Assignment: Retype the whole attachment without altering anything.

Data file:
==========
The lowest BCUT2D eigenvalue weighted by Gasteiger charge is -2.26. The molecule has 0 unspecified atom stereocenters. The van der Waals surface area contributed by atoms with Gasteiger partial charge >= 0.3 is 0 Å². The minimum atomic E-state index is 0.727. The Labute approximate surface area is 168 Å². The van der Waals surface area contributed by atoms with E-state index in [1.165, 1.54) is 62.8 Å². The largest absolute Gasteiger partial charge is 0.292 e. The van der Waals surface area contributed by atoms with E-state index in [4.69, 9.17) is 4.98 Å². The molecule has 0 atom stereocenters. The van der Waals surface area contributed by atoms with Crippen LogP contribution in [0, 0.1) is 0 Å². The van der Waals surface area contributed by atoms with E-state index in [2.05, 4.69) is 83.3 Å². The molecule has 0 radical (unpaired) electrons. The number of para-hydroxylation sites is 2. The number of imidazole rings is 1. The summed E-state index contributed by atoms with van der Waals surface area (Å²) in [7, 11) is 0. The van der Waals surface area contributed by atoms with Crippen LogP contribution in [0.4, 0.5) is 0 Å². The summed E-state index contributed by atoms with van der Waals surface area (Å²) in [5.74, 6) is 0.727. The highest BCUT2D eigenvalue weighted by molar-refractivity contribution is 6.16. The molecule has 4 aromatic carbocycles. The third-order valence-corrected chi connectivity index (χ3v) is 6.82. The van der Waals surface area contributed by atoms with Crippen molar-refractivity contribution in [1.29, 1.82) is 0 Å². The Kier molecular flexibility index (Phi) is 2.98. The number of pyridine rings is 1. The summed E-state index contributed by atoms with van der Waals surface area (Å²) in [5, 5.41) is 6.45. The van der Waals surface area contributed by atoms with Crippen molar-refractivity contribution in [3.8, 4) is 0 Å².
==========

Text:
The lowest BCUT2D eigenvalue weighted by Gasteiger charge is -2.26. The molecule has 0 unspecified atom stereocenters. The van der Waals surface area contributed by atoms with Gasteiger partial charge >= 0.3 is 0 Å². The minimum atomic E-state index is 0.727. The Labute approximate surface area is 168 Å². The van der Waals surface area contributed by atoms with E-state index in [1.165, 1.54) is 62.8 Å². The largest absolute Gasteiger partial charge is 0.292 e. The van der Waals surface area contributed by atoms with E-state index in [4.69, 9.17) is 4.98 Å². The molecule has 0 atom stereocenters. The van der Waals surface area contributed by atoms with Crippen LogP contribution in [0, 0.1) is 0 Å². The van der Waals surface area contributed by atoms with E-state index in [2.05, 4.69) is 83.3 Å². The molecule has 0 radical (unpaired) electrons. The number of para-hydroxylation sites is 2. The number of imidazole rings is 1. The summed E-state index contributed by atoms with van der Waals surface area (Å²) in [7, 11) is 0. The van der Waals surface area contributed by atoms with Crippen LogP contribution in [0.4, 0.5) is 0 Å². The summed E-state index contributed by atoms with van der Waals surface area (Å²) in [5.74, 6) is 0.727. The highest BCUT2D eigenvalue weighted by molar-refractivity contribution is 6.16. The molecule has 4 aromatic carbocycles. The third-order valence-corrected chi connectivity index (χ3v) is 6.82. The van der Waals surface area contributed by atoms with Crippen molar-refractivity contribution in [1.29, 1.82) is 0 Å². The Kier molecular flexibility index (Phi) is 2.98. The number of pyridine rings is 1. The summed E-state index contributed by atoms with van der Waals surface area (Å²) in [5, 5.41) is 6.45. The van der Waals surface area contributed by atoms with Crippen molar-refractivity contribution in [3.8, 4) is 0 Å².